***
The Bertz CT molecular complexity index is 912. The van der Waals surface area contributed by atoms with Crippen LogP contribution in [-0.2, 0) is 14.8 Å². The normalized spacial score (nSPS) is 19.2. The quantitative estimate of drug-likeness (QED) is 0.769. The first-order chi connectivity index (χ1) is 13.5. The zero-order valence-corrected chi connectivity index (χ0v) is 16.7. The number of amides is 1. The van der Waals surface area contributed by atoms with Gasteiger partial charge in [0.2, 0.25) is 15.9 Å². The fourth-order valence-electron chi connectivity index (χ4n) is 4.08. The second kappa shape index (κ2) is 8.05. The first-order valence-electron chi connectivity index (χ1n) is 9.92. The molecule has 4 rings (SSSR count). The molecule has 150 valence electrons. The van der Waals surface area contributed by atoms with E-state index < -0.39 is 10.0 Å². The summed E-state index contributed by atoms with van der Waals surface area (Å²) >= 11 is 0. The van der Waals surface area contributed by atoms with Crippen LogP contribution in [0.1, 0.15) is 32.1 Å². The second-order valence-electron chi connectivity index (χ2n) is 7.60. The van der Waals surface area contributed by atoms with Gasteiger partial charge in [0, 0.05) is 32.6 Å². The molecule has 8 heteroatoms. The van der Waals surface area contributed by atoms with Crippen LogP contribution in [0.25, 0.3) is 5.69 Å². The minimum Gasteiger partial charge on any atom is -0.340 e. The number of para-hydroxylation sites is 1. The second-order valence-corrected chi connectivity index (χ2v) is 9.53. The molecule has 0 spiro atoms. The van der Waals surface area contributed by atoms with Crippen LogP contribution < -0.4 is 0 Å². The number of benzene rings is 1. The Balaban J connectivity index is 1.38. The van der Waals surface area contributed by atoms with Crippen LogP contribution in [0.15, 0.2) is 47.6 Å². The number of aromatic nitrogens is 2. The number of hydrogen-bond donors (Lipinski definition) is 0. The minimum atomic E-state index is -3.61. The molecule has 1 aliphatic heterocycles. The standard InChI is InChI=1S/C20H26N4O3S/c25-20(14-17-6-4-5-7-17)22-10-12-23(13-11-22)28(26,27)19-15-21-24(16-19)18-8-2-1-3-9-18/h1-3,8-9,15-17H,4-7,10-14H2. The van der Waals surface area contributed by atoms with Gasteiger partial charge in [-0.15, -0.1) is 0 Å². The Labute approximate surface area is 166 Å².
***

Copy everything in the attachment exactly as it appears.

The Bertz CT molecular complexity index is 912. The van der Waals surface area contributed by atoms with Crippen LogP contribution in [-0.2, 0) is 14.8 Å². The normalized spacial score (nSPS) is 19.2. The quantitative estimate of drug-likeness (QED) is 0.769. The first-order chi connectivity index (χ1) is 13.5. The zero-order valence-corrected chi connectivity index (χ0v) is 16.7. The number of amides is 1. The van der Waals surface area contributed by atoms with Gasteiger partial charge in [0.2, 0.25) is 15.9 Å². The fourth-order valence-electron chi connectivity index (χ4n) is 4.08. The second kappa shape index (κ2) is 8.05. The first-order valence-electron chi connectivity index (χ1n) is 9.92. The molecule has 4 rings (SSSR count). The molecule has 150 valence electrons. The van der Waals surface area contributed by atoms with E-state index < -0.39 is 10.0 Å². The summed E-state index contributed by atoms with van der Waals surface area (Å²) >= 11 is 0. The van der Waals surface area contributed by atoms with Crippen LogP contribution in [0.1, 0.15) is 32.1 Å². The second-order valence-electron chi connectivity index (χ2n) is 7.60. The van der Waals surface area contributed by atoms with Gasteiger partial charge in [0, 0.05) is 32.6 Å². The molecule has 8 heteroatoms. The van der Waals surface area contributed by atoms with Crippen LogP contribution in [0.25, 0.3) is 5.69 Å². The minimum Gasteiger partial charge on any atom is -0.340 e. The number of para-hydroxylation sites is 1. The second-order valence-corrected chi connectivity index (χ2v) is 9.53. The molecule has 0 spiro atoms. The van der Waals surface area contributed by atoms with Crippen LogP contribution < -0.4 is 0 Å². The number of benzene rings is 1. The Balaban J connectivity index is 1.38. The van der Waals surface area contributed by atoms with Crippen LogP contribution in [0.15, 0.2) is 47.6 Å². The number of aromatic nitrogens is 2. The number of hydrogen-bond donors (Lipinski definition) is 0. The minimum atomic E-state index is -3.61. The molecule has 1 aliphatic heterocycles. The standard InChI is InChI=1S/C20H26N4O3S/c25-20(14-17-6-4-5-7-17)22-10-12-23(13-11-22)28(26,27)19-15-21-24(16-19)18-8-2-1-3-9-18/h1-3,8-9,15-17H,4-7,10-14H2. The van der Waals surface area contributed by atoms with Gasteiger partial charge in [-0.15, -0.1) is 0 Å². The Labute approximate surface area is 166 Å².